One of the top remaining issues before the legislature adjourns for the summer is fixing problems in the state’s economic development contracts. That’s after a scandal led to federal corruption charges against nine former associates of Governor Cuomo.
A bill by State Comptroller Tom DiNapoli to reinstate the Comptroller’s ability to oversee the economic development contracts is gaining momentum in the legislature.
DiNapoli says for the past several years, hundreds of millions of dollars in contracts connected to the Governor’s Buffalo Billion and other projects were negotiated largely in secret without any outside monitoring. Those dealings led to nine former Cuomo associates, including the governor’s former closest aide, and a highly paid former State University of New York official, being charged with felonies ranging from bribery to bid-rigging.
The Comptroller’s bill, would, among other things restore oversight powers that his office held for nearly a century but lost in a law passed in 2011.
“You’re talking about billions of dollars that previously had been under our review that is not,” said DiNapoli, in an interview with public radio. “Can we find everything that maybe could go wrong? Maybe not, but at least if you have an independent set of eyes looking, we might be able to catch some things before you have a problem.”
DiNapoli says the additional oversight could also serve as a deterrent, and make people “think twice before they try to get away with something”.
Six years ago, Governor Cuomo persuaded the legislature to rescind the Comptroller’s oversight powers, arguing that too many layers slowed the progress of his signature economic development projects.
Cuomo has introduced a different bill. It would instead create a new Inspector General to investigate potential corruption in the awarding of economic development contracts. The IG would report to the governor. Cuomo, who has often feuded with Comptroller DiNapoli, dismissed the Comptroller’s bill as simply a review of the contracts after the fact.
“The problem is not an audit function,” Cuomo said.
Cuomo says “criminal investigators” are needed to fix the system.
“That’s what I think the system needs, Inspector generals, special prosecutors,” Cuomo said. “We’ve had a series of criminal violations.”
DiNapoli’s bill, however, requires a review of the economic development contracts before they are signed. The Comptroller says he already has the power to audit state agencies and authorities periodically after they’ve signed contracts and made decisions.
“It’s one thing to audit an entity after there’s a problem, but it’s something else to be able to review a contract ahead of time,” DiNapoli said. “We have broad audit authority, but what good does it do to audit an entity after something has gone off the rails?”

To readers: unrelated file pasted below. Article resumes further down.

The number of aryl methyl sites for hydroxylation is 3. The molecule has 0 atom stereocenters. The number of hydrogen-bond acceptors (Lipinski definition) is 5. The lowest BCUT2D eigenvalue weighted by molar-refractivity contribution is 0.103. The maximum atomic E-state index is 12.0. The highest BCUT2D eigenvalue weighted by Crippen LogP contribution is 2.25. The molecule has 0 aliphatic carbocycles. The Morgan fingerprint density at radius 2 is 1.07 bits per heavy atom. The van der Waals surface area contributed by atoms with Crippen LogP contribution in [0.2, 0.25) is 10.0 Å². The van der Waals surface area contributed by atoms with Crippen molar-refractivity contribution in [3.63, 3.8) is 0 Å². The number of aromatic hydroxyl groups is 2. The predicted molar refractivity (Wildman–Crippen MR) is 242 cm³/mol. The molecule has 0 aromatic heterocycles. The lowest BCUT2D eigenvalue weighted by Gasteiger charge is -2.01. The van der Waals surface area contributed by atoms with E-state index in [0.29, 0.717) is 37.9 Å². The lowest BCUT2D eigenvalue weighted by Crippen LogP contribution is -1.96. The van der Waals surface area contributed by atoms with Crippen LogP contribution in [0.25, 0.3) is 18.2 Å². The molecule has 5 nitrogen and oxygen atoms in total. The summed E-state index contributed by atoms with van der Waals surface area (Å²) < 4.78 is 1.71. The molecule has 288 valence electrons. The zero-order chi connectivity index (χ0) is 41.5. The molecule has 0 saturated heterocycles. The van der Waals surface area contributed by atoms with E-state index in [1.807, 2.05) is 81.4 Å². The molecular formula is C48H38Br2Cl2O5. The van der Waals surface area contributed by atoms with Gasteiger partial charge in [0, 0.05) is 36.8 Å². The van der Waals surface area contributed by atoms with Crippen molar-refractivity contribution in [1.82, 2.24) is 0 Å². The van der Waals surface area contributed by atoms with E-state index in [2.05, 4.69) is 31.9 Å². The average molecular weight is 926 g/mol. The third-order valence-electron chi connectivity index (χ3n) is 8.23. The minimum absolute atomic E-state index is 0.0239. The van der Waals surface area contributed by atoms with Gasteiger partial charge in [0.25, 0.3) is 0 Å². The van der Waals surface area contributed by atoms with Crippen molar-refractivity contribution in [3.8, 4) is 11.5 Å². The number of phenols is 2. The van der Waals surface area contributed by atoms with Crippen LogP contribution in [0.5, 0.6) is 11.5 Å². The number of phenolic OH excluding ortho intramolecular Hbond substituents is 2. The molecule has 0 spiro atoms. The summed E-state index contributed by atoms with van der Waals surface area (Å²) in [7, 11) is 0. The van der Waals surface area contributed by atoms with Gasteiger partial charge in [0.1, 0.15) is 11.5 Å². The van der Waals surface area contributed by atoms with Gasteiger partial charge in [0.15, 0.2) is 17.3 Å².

Senate Majority Leader John Flanagan, a Republican, says he’s open to Governor Cuomo’s ideas, but he says more of his GOP members actually back the Democratic Comptroller’s plan. He calls it an “extraordinarily important” issue.
“ I truly believe that the Comptroller plays an absolutely critical role in public policy in the state of New York,” Flanagan said. “His regulatory discretion is something we embrace.”
Flanagan spoke at a forum sponsored by the Albany Times Union. He was joined by Assembly Speaker Carl Heastie. Speaker Heastie says the Democrats, who hold a majority in the Assembly, have begun talking about the measures, and he thinks it’s important to restore public trust.
“The people of the state of New York will still feel better knowing that there’s some other entity looking at it, like the state comptroller,” Heastie said. “Another set of eyes will make people feel better that, yes, things are done correctly.”
Senator Flanagan predicts there will be a law on procurement reform enacted before the end of the session.
Government reform groups say they are encouraged by momentum at the State Capitol to reform New York’s economic development contracts, which have led to a corruption scandal.
Legislative leaders say a bill by the State Comptroller to reinstate oversight powers over economic development contracts, is moving forward.
Government reform groups, including Reinvent Albany’s John Kaehny, are encouraged.
“These reforms are in play right now,” Kaehny said. “That’s significant”
The groups say it’s no coincidence that after the Comptroller lost the ability to preview contracts connected to the Buffalo Billion and other of the governor’s signature economic development projects- corruption occurred. Nine former Cuomo associates face federal charges including bribery and bid rigging.
The governor supports a different bill.